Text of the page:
1. Planning Blended Learning Lessons

When designing these lessons, I work to keep my planning stated in the simplest terms possible because it helps students and colleagues understand the lesson’s goals. For example, I use a three-part instructional objective and then break the objective into steps. In Figure 1, you can see an example of my planning process:

Slide1

In the objective, I commonly open with the phrase “Students will” because it states my expectation for student work. I then use a verb from either the Webb’s Depth of Knowledge or Bloom’s Taxonomy and couple it with the content that they will be applying to the verb. In this example, students will “select and analyze” (verbs) a “short story” (content). Writing this statement with verbs and phrases helps to pinpoint the specific actions students are to take. The final component of the instructional objective is the “by statement” that focuses on how students are going to demonstrate their learning. In this example, students will exhibit their analysis of the story ”by creating a storyboard graphic organizer” and “by justifying if they did or did not enjoy the story.” Together, these three components outline both the objective of the lesson and what students must do to satisfy it. Once the objective is in place, I break the lesson into steps. I found dividing the lessons into steps useful because they outline the procedures students must complete in order to satisfy the lesson and they also name the specific apps students must use in order to complete the lesson.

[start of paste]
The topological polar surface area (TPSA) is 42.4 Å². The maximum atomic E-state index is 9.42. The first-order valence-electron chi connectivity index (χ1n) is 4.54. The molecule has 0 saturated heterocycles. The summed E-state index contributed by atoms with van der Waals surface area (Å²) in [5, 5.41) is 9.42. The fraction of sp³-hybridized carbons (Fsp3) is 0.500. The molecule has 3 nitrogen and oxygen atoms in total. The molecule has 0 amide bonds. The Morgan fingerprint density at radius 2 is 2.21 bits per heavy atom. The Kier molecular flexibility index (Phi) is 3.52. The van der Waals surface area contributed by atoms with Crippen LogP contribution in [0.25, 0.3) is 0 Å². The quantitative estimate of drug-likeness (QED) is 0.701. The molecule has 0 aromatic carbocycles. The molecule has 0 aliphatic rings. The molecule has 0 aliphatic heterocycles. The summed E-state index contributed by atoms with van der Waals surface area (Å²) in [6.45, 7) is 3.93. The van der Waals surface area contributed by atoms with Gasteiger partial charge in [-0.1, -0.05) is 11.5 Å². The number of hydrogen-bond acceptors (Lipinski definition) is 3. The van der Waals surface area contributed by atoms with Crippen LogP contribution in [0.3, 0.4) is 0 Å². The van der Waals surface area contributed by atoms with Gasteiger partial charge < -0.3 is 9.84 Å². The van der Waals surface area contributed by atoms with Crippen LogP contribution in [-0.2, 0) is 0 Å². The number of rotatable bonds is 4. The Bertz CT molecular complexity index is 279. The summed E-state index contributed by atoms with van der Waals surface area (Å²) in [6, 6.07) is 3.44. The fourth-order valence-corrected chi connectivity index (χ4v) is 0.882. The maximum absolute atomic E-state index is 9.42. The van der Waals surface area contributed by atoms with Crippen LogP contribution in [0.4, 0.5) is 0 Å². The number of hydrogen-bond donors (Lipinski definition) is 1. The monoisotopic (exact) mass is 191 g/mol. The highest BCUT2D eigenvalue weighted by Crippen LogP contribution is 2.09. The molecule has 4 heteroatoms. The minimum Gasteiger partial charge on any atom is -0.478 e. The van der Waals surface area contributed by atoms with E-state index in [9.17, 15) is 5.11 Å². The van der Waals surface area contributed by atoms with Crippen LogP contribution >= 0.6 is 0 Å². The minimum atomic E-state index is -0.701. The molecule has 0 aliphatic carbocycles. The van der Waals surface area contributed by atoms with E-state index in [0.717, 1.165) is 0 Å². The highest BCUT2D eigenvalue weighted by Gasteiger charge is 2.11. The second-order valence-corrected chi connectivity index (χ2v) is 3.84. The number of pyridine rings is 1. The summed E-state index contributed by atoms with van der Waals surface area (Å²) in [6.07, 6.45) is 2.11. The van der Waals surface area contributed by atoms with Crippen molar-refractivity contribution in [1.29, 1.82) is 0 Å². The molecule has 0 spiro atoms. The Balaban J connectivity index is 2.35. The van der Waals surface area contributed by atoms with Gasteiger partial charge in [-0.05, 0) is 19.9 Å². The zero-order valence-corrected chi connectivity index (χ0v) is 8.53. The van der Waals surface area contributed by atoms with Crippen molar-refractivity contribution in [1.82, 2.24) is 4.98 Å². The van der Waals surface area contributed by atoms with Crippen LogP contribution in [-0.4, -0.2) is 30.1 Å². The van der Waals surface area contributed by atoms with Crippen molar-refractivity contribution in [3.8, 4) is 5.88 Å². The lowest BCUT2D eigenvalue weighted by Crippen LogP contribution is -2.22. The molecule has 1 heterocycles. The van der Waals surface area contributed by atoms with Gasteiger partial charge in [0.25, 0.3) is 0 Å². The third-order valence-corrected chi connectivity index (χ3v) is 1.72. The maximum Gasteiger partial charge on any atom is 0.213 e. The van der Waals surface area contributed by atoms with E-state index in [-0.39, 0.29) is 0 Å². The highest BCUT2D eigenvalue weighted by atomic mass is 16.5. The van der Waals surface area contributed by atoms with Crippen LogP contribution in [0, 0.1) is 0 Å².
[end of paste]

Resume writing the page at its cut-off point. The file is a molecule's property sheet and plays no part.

1. Model, Support, and Grow

When beginning to use app-enhanced instruction in the classroom, teachers must be willing to model the apps. As seen in the above figure, I show my students screenshots of the app and in the classroom I model how to use the app. Providing students with a device and app is limiting; rather, students learn and grow from effective modeling of both the app and what they are expected to do with the app. Lastly, start with a handful of apps. From my own experience, students and you will perform more effectively by using a limited number of apps at first, especially when working with content-based apps. As you and your students become more comfortable using an app, consider if you can use it in new, creative ways. Only when ready or when limitations of the app are found should new apps be introduced.

In close, using apps for blended learning lessons has a lot of potential, and teachers should be encouraged to use apps and tablets as 1:1 device initiatives are being implemented in schools. However, it is unrealistic to think teachers and students have all the knowledge they need in order to use apps meaningfully. Rather, incremental growth for planning lessons and using these emerging technologies needs to be at the center of expectations for using app-based lessons. If I can offer any additional support for using apps in the classroom or you have some thoughts about app-based lessons, please email me at [email protected].